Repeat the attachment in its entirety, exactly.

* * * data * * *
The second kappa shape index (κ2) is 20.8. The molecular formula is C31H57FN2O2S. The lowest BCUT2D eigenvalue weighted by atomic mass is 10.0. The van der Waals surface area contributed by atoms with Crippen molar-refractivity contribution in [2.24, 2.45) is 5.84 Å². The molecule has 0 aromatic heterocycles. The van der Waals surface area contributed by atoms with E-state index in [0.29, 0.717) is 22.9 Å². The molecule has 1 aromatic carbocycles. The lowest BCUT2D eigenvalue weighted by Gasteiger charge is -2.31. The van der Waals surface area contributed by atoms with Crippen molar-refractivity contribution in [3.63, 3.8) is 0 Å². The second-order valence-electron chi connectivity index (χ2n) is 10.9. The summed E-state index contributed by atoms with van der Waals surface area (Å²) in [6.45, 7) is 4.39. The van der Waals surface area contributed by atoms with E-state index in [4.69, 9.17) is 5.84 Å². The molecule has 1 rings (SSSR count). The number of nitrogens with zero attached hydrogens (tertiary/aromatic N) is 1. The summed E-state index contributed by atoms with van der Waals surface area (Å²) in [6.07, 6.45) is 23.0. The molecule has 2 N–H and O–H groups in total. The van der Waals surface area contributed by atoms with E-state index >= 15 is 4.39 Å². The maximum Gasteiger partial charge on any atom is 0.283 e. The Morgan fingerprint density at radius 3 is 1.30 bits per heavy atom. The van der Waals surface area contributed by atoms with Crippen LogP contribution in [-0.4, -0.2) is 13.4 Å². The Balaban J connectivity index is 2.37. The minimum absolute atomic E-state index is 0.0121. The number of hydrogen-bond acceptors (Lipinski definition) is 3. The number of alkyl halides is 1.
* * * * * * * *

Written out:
The second kappa shape index (κ2) is 20.8. The molecular formula is C31H57FN2O2S. The lowest BCUT2D eigenvalue weighted by atomic mass is 10.0. The van der Waals surface area contributed by atoms with Crippen molar-refractivity contribution in [2.24, 2.45) is 5.84 Å². The molecule has 0 aromatic heterocycles. The van der Waals surface area contributed by atoms with E-state index in [0.29, 0.717) is 22.9 Å². The molecule has 1 aromatic carbocycles. The lowest BCUT2D eigenvalue weighted by Gasteiger charge is -2.31. The van der Waals surface area contributed by atoms with Crippen molar-refractivity contribution in [3.63, 3.8) is 0 Å². The second-order valence-electron chi connectivity index (χ2n) is 10.9. The summed E-state index contributed by atoms with van der Waals surface area (Å²) in [6.45, 7) is 4.39. The van der Waals surface area contributed by atoms with E-state index in [4.69, 9.17) is 5.84 Å². The molecule has 1 rings (SSSR count). The number of nitrogens with zero attached hydrogens (tertiary/aromatic N) is 1. The summed E-state index contributed by atoms with van der Waals surface area (Å²) in [6.07, 6.45) is 23.0. The molecule has 2 N–H and O–H groups in total. The van der Waals surface area contributed by atoms with E-state index >= 15 is 4.39 Å². The maximum Gasteiger partial charge on any atom is 0.283 e. The Morgan fingerprint density at radius 3 is 1.30 bits per heavy atom. The van der Waals surface area contributed by atoms with Crippen LogP contribution in [-0.4, -0.2) is 13.4 Å². The Balaban J connectivity index is 2.37. The minimum absolute atomic E-state index is 0.0121. The number of hydrogen-bond acceptors (Lipinski definition) is 3. The number of alkyl halides is 1.